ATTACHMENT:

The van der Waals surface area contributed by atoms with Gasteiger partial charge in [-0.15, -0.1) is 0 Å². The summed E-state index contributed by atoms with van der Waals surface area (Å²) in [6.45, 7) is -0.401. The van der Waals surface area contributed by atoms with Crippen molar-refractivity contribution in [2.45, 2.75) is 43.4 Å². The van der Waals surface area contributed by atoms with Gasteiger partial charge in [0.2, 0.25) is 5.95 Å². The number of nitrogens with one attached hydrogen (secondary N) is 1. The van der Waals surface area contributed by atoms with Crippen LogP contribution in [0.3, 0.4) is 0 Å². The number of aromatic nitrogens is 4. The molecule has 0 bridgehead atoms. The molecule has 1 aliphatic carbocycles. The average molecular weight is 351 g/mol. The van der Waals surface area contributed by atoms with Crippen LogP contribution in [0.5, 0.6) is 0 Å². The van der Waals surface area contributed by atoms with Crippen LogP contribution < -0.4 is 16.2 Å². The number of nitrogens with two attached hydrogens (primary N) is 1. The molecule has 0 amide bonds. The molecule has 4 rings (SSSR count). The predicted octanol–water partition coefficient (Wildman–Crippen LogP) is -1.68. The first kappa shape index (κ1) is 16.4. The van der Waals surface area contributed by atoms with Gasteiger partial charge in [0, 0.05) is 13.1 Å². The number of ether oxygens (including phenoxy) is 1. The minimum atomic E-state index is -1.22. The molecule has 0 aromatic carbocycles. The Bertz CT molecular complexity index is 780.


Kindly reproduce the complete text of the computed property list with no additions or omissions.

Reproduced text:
The van der Waals surface area contributed by atoms with Gasteiger partial charge in [-0.15, -0.1) is 0 Å². The summed E-state index contributed by atoms with van der Waals surface area (Å²) in [6.45, 7) is -0.401. The van der Waals surface area contributed by atoms with Crippen molar-refractivity contribution in [2.45, 2.75) is 43.4 Å². The van der Waals surface area contributed by atoms with Gasteiger partial charge in [0.2, 0.25) is 5.95 Å². The number of nitrogens with one attached hydrogen (secondary N) is 1. The van der Waals surface area contributed by atoms with Crippen LogP contribution in [0.3, 0.4) is 0 Å². The number of aromatic nitrogens is 4. The molecule has 0 bridgehead atoms. The molecule has 1 aliphatic carbocycles. The average molecular weight is 351 g/mol. The van der Waals surface area contributed by atoms with Crippen LogP contribution in [0.5, 0.6) is 0 Å². The van der Waals surface area contributed by atoms with Crippen LogP contribution < -0.4 is 16.2 Å². The number of nitrogens with two attached hydrogens (primary N) is 1. The molecule has 0 amide bonds. The molecule has 4 rings (SSSR count). The predicted octanol–water partition coefficient (Wildman–Crippen LogP) is -1.68. The first kappa shape index (κ1) is 16.4. The van der Waals surface area contributed by atoms with Gasteiger partial charge in [0, 0.05) is 13.1 Å². The number of ether oxygens (including phenoxy) is 1. The minimum atomic E-state index is -1.22. The molecule has 0 aromatic carbocycles. The Bertz CT molecular complexity index is 780.